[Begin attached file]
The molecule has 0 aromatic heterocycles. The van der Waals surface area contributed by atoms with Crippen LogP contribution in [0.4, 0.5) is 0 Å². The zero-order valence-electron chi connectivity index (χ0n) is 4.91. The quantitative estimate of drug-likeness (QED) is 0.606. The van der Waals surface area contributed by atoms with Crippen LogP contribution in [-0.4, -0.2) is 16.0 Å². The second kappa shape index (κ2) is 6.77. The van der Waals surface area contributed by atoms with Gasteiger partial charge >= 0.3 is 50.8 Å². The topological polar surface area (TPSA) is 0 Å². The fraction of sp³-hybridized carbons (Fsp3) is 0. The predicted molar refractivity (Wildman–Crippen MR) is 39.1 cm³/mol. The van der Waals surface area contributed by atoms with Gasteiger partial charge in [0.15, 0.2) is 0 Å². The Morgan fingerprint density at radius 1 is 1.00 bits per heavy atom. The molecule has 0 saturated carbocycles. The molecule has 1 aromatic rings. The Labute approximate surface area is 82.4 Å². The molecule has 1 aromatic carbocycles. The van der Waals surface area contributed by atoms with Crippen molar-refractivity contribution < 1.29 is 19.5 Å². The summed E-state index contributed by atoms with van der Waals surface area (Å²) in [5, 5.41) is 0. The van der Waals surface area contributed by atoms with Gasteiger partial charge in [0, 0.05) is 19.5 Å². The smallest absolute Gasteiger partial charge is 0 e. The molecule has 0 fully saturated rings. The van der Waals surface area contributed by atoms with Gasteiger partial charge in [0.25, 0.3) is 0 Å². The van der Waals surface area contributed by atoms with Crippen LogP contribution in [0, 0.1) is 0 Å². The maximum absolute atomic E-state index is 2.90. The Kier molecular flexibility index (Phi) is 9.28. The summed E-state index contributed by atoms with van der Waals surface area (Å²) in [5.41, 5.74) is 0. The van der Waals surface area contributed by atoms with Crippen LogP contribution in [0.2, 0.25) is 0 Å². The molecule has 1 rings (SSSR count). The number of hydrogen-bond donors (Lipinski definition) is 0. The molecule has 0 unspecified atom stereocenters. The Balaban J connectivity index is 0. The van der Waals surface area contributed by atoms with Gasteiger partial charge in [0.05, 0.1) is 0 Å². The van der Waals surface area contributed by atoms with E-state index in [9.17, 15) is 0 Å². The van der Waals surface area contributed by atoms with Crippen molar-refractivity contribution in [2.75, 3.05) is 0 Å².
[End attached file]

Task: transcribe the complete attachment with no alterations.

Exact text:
The molecule has 0 aromatic heterocycles. The van der Waals surface area contributed by atoms with Crippen LogP contribution in [0.4, 0.5) is 0 Å². The zero-order valence-electron chi connectivity index (χ0n) is 4.91. The quantitative estimate of drug-likeness (QED) is 0.606. The van der Waals surface area contributed by atoms with Crippen LogP contribution in [-0.4, -0.2) is 16.0 Å². The second kappa shape index (κ2) is 6.77. The van der Waals surface area contributed by atoms with Gasteiger partial charge >= 0.3 is 50.8 Å². The topological polar surface area (TPSA) is 0 Å². The fraction of sp³-hybridized carbons (Fsp3) is 0. The predicted molar refractivity (Wildman–Crippen MR) is 39.1 cm³/mol. The van der Waals surface area contributed by atoms with Gasteiger partial charge in [0.15, 0.2) is 0 Å². The Morgan fingerprint density at radius 1 is 1.00 bits per heavy atom. The molecule has 0 saturated carbocycles. The molecule has 1 aromatic rings. The Labute approximate surface area is 82.4 Å². The molecule has 1 aromatic carbocycles. The van der Waals surface area contributed by atoms with Crippen molar-refractivity contribution < 1.29 is 19.5 Å². The summed E-state index contributed by atoms with van der Waals surface area (Å²) in [5, 5.41) is 0. The van der Waals surface area contributed by atoms with Gasteiger partial charge in [0, 0.05) is 19.5 Å². The smallest absolute Gasteiger partial charge is 0 e. The molecule has 0 fully saturated rings. The van der Waals surface area contributed by atoms with Gasteiger partial charge in [0.25, 0.3) is 0 Å². The van der Waals surface area contributed by atoms with Crippen LogP contribution in [0, 0.1) is 0 Å². The maximum absolute atomic E-state index is 2.90. The Kier molecular flexibility index (Phi) is 9.28. The summed E-state index contributed by atoms with van der Waals surface area (Å²) in [5.41, 5.74) is 0. The van der Waals surface area contributed by atoms with Crippen LogP contribution in [0.2, 0.25) is 0 Å². The molecule has 1 rings (SSSR count). The number of hydrogen-bond donors (Lipinski definition) is 0. The molecule has 0 unspecified atom stereocenters. The Balaban J connectivity index is 0. The van der Waals surface area contributed by atoms with Gasteiger partial charge in [0.05, 0.1) is 0 Å². The van der Waals surface area contributed by atoms with E-state index in [9.17, 15) is 0 Å². The van der Waals surface area contributed by atoms with Crippen molar-refractivity contribution in [2.75, 3.05) is 0 Å².